Each year, more than 60,000 people in the United States are diagnosed with leukemia. The good news is that survival rates of this type of cancer have more than quadrupled since 1960 thanks to ever-advancing treatments. At Charleston Oncology, the team of oncologists and hematologists provide these cutting-edge treatments to patients in and around Downtown Charleston, North Charleston, West Ashley, and Mt. Pleasant, South Carolina, arming them with the tools necessary to combat the disease. To learn more, call to schedule a consultation.
Leukemia is cancer that affects the tissues in your body that are responsible for making blood, namely your bone marrow and lymphatic system. While leukemia can attack any blood cell, it typically targets your white blood cells, rendering them unable to function properly, which, in turn, seriously hinders your ability to fight off infection.
Leukemia takes on several different forms, but the first distinction is whether your leukemia is acute or chronic. With acute leukemia, your body produces immature blood cells that multiply quickly, requiring prompt and aggressive treatment. In chronic forms of leukemia, the disease targets your mature blood cells, which multiply and build up more slowly.
The main types of leukemia that fall under either of these categories are:
This form of the disease, which starts in the bone marrow, typically strikes children — in fact, it’s the most common cancer among children in the United States, accounting for one-third of all cancer diagnoses. That said, ALL does affect adults as well.
AML is usually diagnosed in adults and starts in the bone marrow, but because it’s acute, it travels quickly to your blood and, eventually, onto your organs.
This type of the disease, which affects your white blood cells, typically develops in older adults and accounts for one-third of all leukemias.
CML starts in your bone marrow and makes its way into your blood.
Found mostly in older adults, this leukemia also forms in your bone marrow and travels to your blood.
The doctors at Charleston Oncology are experts in blood disorders and know exactly what to look out for when diagnosing leukemia. Using multiple blood tests, as well as a sample of your bone marrow, they can quickly determine whether your blood counts are off and look for leukemia-specific characteristics in your blood-producing tissue and blood.
Because there are so many different types of leukemia, there’s no one-size-fits-all treatment protocol. At Charleston Oncology there are a number of effective therapies that successfully combat the disease, including:
The doctors work with you to come up with a plan based on your health, your diagnosis, and your goals.
To learn more about diagnosing and treating leukemia, call Charleston Hematology Oncology Associates to schedule a consultation.
Service 2: Prostate Cancer
SOFT INTRO (50-100 words):
Outside of skin cancer, prostate cancer is the most commonly diagnosed cancer among men, affecting one in nine in the United States. However, most men are able to overcome the disease thanks to the advanced treatments the team at Charleston Oncology provides to patients in the Charleston, West Ashley, and Mt. Pleasant, South Carolina, area. To learn more, call to book a consultation.
BODY CONTENT(350-400 words):
The prostate is a small gland found only in men and it produces some of the liquid that carries semen. When cancer strikes, the cells in your prostate become abnormal and multiply as such, causing your prostate to enlarge. If these cells continue to develop unabated, the cancer can metastasize to other areas of your body, though the disease is typically slow growing and usually stays within the confines of the gland.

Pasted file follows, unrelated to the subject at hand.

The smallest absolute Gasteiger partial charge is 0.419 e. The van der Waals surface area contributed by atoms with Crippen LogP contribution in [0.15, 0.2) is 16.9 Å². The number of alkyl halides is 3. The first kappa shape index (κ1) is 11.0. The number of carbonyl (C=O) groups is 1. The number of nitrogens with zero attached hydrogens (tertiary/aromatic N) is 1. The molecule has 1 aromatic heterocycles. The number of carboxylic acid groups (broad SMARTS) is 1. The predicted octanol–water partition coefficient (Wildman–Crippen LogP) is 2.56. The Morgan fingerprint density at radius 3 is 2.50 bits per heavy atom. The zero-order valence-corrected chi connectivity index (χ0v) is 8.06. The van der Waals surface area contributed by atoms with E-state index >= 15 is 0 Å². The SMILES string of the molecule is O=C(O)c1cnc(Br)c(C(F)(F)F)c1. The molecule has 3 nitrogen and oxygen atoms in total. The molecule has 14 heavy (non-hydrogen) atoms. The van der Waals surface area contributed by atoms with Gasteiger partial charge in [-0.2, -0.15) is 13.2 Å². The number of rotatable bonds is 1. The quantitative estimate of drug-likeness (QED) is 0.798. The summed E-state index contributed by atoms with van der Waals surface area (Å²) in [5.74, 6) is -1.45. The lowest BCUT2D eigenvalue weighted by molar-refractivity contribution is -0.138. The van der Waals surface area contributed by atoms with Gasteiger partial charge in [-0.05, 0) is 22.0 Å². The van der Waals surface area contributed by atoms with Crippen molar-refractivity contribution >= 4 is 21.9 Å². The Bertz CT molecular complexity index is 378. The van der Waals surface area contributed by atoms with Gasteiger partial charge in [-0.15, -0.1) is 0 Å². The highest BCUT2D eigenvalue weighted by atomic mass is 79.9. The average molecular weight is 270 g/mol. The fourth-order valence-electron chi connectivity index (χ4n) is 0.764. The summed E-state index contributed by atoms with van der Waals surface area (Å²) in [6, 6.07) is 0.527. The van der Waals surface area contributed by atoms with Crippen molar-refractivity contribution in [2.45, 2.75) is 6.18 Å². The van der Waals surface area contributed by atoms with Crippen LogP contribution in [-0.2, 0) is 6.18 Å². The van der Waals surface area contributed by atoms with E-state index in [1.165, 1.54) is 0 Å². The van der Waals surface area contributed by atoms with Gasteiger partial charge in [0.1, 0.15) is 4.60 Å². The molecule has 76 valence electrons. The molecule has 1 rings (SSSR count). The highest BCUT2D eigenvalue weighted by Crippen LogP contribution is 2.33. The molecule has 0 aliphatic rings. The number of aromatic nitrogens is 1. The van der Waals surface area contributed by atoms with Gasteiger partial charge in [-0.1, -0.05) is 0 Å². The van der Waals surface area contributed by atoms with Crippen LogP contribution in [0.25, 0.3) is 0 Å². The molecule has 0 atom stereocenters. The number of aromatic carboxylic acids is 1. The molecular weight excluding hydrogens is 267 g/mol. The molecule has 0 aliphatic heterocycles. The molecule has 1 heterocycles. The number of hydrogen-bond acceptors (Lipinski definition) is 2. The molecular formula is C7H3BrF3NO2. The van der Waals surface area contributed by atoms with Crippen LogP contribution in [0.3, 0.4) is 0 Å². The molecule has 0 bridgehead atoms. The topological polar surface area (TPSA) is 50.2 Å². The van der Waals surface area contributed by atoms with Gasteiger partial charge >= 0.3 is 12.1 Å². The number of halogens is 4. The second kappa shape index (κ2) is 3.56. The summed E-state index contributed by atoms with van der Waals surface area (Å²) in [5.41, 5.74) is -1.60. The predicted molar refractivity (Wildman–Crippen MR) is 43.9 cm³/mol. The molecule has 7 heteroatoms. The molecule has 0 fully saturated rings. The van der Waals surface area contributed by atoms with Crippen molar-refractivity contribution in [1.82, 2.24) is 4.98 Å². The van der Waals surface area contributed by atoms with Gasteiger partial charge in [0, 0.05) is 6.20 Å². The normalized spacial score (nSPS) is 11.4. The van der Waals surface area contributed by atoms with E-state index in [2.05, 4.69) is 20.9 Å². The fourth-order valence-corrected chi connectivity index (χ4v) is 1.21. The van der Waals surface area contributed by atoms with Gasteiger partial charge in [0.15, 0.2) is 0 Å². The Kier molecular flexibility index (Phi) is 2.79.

There are different types of prostate cancer, but adenocarcinomas make up the lion’s share of diagnoses. In rare cases, prostate cancer can present itself as:
Again, these types of prostate cancer are most uncommon and the odds are that you’re dealing with the adenocarcinoma form of the disease.
Prostate cancer may give you early signs in the form of a precancerous condition. While the jury is still out among researchers as to whether prostate cancer does develop first as a precancerous condition, there are a few tests to determine whether your cells may be acting abnormally.
The first, and most common test, is the prostate-specific antigen (PSA) test, which is a simple blood test to determine the levels of PSA in your blood.
The second test is called a prostatic intraepithelial neoplasia (PIN), where the doctors at Charleston Oncology look for abnormal patterns of cells in your prostate and classify the results as either low-grade or high-grade. They conduct this test through a biopsy and the results don’t necessarily determine your risk for prostate cancer, though in 20% of cases with a high-grade PIN there’s cancer present.
The third test is to determine proliferative inflammatory atrophy (PIA). If your cells look smaller than normal and there’s some inflammation in your prostate, this could be a sign that something larger is at work.
If, however, during the biopsy your doctor finds cells that are cancerous, it’s time to discuss treatment options.
If the doctors at Charleston Oncology confirm the presence of cancerous cells in your prostate, the next step is determining the aggressiveness of these cells, which will dictate your treatment.
If your doctor finds that your cancer isn’t aggressive, they usually just carefully monitor your situation. If through advanced diagnostic imaging and testing, they find that your cancer has spread, they turn to more aggressive treatments, such as:
To help you figure out how to best handle your prostate condition, call Charleston Oncology to schedule a consultation.